So, backing out to look at the broad, general setup, this storm will hang to our south, which means that the wind direction at mountain top will be from the south and the east. These directions favor the southern mountains and also areas near and especially east of the divide. This gels with the precipitation forecasts I showed above, which target the southern and eastern areas of the state with the most precipitation. When the model precipitation forecast agrees with the general setup, I have at least moderate confidence in the outcome.
Lastly, since we already talked about much of this precipitation coming in waves rather than one shot of steady snow, and since we know that the models are not able to accurately predict the timing of these waves 4-5 days out, it makes sense to look at the model ensemble. A model ensemble means that the model is run many times (25-50) with slightly different factors, and then we can take an average of all of these model runs.
The graphic below shows the European model’s precipitation forecast from Wednesday morning through the next 10 days. The green bars are the ensemble forecast, which again is an average of about 50 models runs. There is a slight trend for the southern mountains (Wolf Creek) to see more precipitation then the central and northern mountains (Vail), while areas near and east of the divide (Rocky Mountain National Park) could see the highest precipitation amounts.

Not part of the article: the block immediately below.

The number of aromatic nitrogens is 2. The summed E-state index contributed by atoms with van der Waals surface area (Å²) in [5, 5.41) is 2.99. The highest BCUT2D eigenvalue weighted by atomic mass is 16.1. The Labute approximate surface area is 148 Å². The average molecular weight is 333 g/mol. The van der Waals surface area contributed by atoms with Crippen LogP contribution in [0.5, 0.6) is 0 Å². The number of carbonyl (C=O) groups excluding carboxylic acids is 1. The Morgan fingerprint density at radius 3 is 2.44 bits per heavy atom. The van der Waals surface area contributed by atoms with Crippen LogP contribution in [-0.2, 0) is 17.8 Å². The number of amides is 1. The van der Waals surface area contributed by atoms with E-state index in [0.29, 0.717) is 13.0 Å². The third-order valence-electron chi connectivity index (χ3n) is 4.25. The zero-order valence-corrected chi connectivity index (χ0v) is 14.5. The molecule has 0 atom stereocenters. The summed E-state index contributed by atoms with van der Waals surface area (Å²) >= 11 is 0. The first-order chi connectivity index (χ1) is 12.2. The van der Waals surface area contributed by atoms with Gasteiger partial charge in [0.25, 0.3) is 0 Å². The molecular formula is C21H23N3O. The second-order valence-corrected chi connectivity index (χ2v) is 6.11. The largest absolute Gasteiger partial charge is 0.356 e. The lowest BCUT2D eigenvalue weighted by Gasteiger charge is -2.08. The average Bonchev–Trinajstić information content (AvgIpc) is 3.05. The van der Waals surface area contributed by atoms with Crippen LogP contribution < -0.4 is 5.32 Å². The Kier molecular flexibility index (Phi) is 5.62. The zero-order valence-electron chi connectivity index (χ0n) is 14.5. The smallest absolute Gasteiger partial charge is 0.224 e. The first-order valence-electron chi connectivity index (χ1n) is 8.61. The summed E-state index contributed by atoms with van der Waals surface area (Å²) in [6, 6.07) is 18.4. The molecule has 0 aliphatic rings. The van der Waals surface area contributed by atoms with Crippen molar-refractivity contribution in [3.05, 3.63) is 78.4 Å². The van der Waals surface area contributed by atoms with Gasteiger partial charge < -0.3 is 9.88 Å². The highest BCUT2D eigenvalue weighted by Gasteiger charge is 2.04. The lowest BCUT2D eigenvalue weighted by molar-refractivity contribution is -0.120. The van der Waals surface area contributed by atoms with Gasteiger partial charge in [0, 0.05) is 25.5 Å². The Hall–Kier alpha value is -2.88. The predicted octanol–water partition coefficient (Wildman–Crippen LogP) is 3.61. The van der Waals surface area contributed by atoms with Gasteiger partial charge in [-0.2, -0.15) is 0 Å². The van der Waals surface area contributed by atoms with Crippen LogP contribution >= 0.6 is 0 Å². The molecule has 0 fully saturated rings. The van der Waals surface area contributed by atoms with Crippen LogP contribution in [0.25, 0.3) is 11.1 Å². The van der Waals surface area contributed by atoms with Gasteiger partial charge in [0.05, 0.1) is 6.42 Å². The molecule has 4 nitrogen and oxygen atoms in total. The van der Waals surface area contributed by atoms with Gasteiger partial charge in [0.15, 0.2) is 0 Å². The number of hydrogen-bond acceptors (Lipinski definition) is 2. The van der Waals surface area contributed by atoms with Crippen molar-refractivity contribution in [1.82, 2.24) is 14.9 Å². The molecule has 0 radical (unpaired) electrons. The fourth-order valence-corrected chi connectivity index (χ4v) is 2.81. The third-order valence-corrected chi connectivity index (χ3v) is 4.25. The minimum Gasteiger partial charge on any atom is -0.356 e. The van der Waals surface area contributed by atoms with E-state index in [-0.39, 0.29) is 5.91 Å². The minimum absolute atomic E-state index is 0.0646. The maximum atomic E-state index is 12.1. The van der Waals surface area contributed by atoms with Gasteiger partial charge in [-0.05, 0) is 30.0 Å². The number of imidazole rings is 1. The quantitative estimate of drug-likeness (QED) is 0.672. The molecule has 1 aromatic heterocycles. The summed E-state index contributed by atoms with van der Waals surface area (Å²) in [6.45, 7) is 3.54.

This is a lot of information to chew on, so here’s a quick recap:
We’ll see snow from Thursday night through next Tuesday.
The snow will come in waves. It will NOT snow steadily during the entire storm.
Total snowfall should be at least 10 inches for most mountains.
The highest snow totals should be in the southern mountains and areas near and especially east of the divide. These locations could get 30+ inches, and I wouldn’t be surprised to see reports of 40+ inches in the foothills west of Denver.
Temperatures should be cold enough for most of the precipitation to fall as snow for most mountains with a snow level around 7,000-8,000 feet.
The temperatures and snow level will be lower east of the mountains and there should be some accumulating snow in the Denver metro area. Impacts on the roads will depend on when the snow falls – nighttime will offer cooler temperatures and more likely travel impacts, though any wave of heavier snow will produce rapid accumulations.
The best powder days in the mountains will likely be on Saturday and Sunday, though the exact timing of the best powder depends on the exact timing of the waves of heavier snow, and I have zero confidence about this.
After this storm, we should see dry weather from about Wednesday April 20 through about Tuesday April 26th, and then we could experience yet another strong and slow-moving storm sometime around April 27th.
Thanks for reading and get ready for a fun five-day storm!
Steamboat, Granby, Beaver Creek, Vail, Ski Cooper, Copper, Breckenridge, Keystone, Loveland, Abasin, Winter Park, Berthoud Pass, Rocky Mountain National Park, Cameron Pass
Along the Divide
Loveland, Abasin, Winter Park, Berthoud Pass
East of the Divide
Eldora, Echo, Rocky Mountain National Park, Cameron Pass
Aspen, Sunlight, Monarch, Crested Butte, Irwin, Powderhorn
Telluride, Silverton, Durango, Wolf Creek (Telluride and Silverton are on the northern side of the southern mountains)